challenging because achieving the objective for one species may mean missing the objective for another. The North Sea mixed fisheries are a representative example of an issue that is generic across most demersal fisheries worldwide, with the diversity of species and fisheries inducing numerous biological and technical interactions. Building on a rich knowledge base for the understanding and quantification of these interactions, new approaches have emerged. Recent paths towards operationalizing MSY at the regional scale have suggested the expansion of the concept into a desirable area of “pretty good yield”, implemented through a range around FMSY that would allow for more flexibility in management targets. This article investigates the potential of FMSY ranges to combine long-term single-stock targets with flexible, short-term, mixed-fisheries management requirements applied to the main North Sea demersal stocks. It is shown that sustained fishing at the upper bound of the range may lead to unacceptable risks when technical interactions occur. An objective method is suggested that provides an optimal set of fishing mortality within the range, minimizing the risk of total allowable catch mismatches among stocks captured within mixed fisheries, and addressing explicitly the trade-offs between the most and least productive stocks.">
Achieving maximum sustainable yield in mixed fisheries: a management approach for the North Sea demersal fisheries
Subject: landing obligation | choke species | FMSY ranges | Common Fisheries Policy | management plan | pretty good yield | fleet modelling
Achieving single species maximum sustainable yield (MSY) in complex and dynamic fisheries targeting multiple species (mixed fisheries) is<br/>challenging because achieving the objective for one species may mean missing the objective for another. The North Sea mixed fish...
Bannister, R. C. A. 2004. The Rise and Fall of Cod (Gadus morhua, L.) in the North Sea. In Management of Shared Fish Stocks, pp. 316-338. Ed. by A. I. L. Payne, C. M. O‟Brien, and S. I. Rogers. Blackwell Publishing Ltd, Oxford, UK.
Batsleer, J., Hamon, K. G., Overzee, H. M. J. van, Rijnsdorp, A. D., and Poos, J. J. 2015. Highgrading and over-quota discarding in mixed fisheries. Rev Fish Biol Fisheries, 25: 15-736.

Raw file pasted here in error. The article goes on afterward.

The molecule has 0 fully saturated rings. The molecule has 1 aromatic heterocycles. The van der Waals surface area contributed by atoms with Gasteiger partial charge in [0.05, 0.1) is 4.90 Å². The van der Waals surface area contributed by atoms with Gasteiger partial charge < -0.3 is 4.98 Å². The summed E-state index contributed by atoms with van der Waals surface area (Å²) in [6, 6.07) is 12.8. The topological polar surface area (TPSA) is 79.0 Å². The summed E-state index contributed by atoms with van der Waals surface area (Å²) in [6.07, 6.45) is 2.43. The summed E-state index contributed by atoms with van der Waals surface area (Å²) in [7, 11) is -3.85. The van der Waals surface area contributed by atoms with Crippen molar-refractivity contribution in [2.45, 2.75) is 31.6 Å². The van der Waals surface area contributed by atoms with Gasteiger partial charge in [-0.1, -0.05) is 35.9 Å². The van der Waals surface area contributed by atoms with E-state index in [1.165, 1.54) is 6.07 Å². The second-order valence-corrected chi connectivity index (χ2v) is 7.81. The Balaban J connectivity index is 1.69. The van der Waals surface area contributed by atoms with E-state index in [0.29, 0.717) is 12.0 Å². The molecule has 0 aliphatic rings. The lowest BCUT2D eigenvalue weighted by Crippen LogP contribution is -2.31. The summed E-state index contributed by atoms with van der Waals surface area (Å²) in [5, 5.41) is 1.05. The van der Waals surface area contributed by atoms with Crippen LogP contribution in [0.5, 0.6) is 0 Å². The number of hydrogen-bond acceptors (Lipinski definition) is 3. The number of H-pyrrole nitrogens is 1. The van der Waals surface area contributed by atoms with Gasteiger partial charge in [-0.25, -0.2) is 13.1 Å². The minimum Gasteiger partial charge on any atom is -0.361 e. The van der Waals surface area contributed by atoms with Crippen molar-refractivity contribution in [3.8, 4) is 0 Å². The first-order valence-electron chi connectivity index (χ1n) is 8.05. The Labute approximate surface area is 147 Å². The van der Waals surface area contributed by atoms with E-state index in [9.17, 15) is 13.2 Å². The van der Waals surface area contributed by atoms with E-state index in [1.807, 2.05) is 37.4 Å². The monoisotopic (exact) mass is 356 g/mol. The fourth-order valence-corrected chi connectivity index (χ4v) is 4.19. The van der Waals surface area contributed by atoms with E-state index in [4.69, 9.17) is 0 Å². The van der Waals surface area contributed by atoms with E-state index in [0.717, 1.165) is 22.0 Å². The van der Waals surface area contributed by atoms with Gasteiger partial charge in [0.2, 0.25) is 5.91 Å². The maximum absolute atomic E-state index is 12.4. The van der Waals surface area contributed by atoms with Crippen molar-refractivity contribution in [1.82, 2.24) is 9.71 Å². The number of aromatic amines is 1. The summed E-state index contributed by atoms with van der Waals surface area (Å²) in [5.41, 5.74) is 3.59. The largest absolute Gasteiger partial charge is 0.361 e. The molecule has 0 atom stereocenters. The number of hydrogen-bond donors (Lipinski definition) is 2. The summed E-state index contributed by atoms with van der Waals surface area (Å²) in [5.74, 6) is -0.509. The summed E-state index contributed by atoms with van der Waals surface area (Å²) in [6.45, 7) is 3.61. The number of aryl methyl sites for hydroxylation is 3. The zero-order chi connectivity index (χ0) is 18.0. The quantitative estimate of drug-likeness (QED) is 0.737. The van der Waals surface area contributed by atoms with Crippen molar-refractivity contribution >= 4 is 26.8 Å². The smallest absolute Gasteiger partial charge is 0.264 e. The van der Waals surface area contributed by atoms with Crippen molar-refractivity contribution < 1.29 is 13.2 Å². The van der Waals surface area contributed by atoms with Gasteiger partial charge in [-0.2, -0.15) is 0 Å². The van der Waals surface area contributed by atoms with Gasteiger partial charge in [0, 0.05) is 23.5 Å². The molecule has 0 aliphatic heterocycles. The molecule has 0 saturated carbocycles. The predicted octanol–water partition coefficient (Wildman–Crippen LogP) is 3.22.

Borges, L. 2015. The evolution of a discard policy in Europe. Fish and Fisheries, 16: 534-540.
EU. 2014. Task Force on multiannual plans. Final report April 2014. 14 pp. http://www.europarl.europa.eu/meetdocs/2009_2014/documents/pech/dv/taskfor/taskforce.pdf.
Fulton, E. a., Smith, A. D. M., Smith, D. C., and Van Putten, I. E. 2011. Human behaviour: The key source of uncertainty in fisheries management. Fish and Fisheries, 12: 2-17.
Gillis, D. M., Pikitch, E. K., and Peterman, R. M. 1995. Dynamic discarding decisions : foraging theory for high-grading in a trawl fishery. Behavioral Ecology, 6: 146-154.
Gourguet, S., Thébaud, O., Jennings, S., Little, L. R., Dichmont, C. M., Pascoe, S., Deng, R., et al. 2015. The Cost of Co-viability in the Australian Northern Prawn Fishery. Environmental Modeling & Assessment: 1-19.
Guillen, J., Macher, C., Merzéréaud, M., Bertignac, M., Fifas, S., and Guyader, O. 2013. Estimating MSY and MEY in multi-species and multi-fleet fisheries, consequences and limits: An application to the Bay of Biscay mixed fishery. Marine Policy, 40: 64-74.
Hilborn, R. 2010. Pretty Good Yield and exploited fishes. Marine Policy, 34: 193-196.
Hilborn, R., Fulton, E. A., Green, B. S., Hartmann, K., Tracey, S. R., and Watson, R. A. 2015. When is a fishery sustainable? Canadian Journal of Fisheries and Aquatic Sciences, 72: 1433-1441.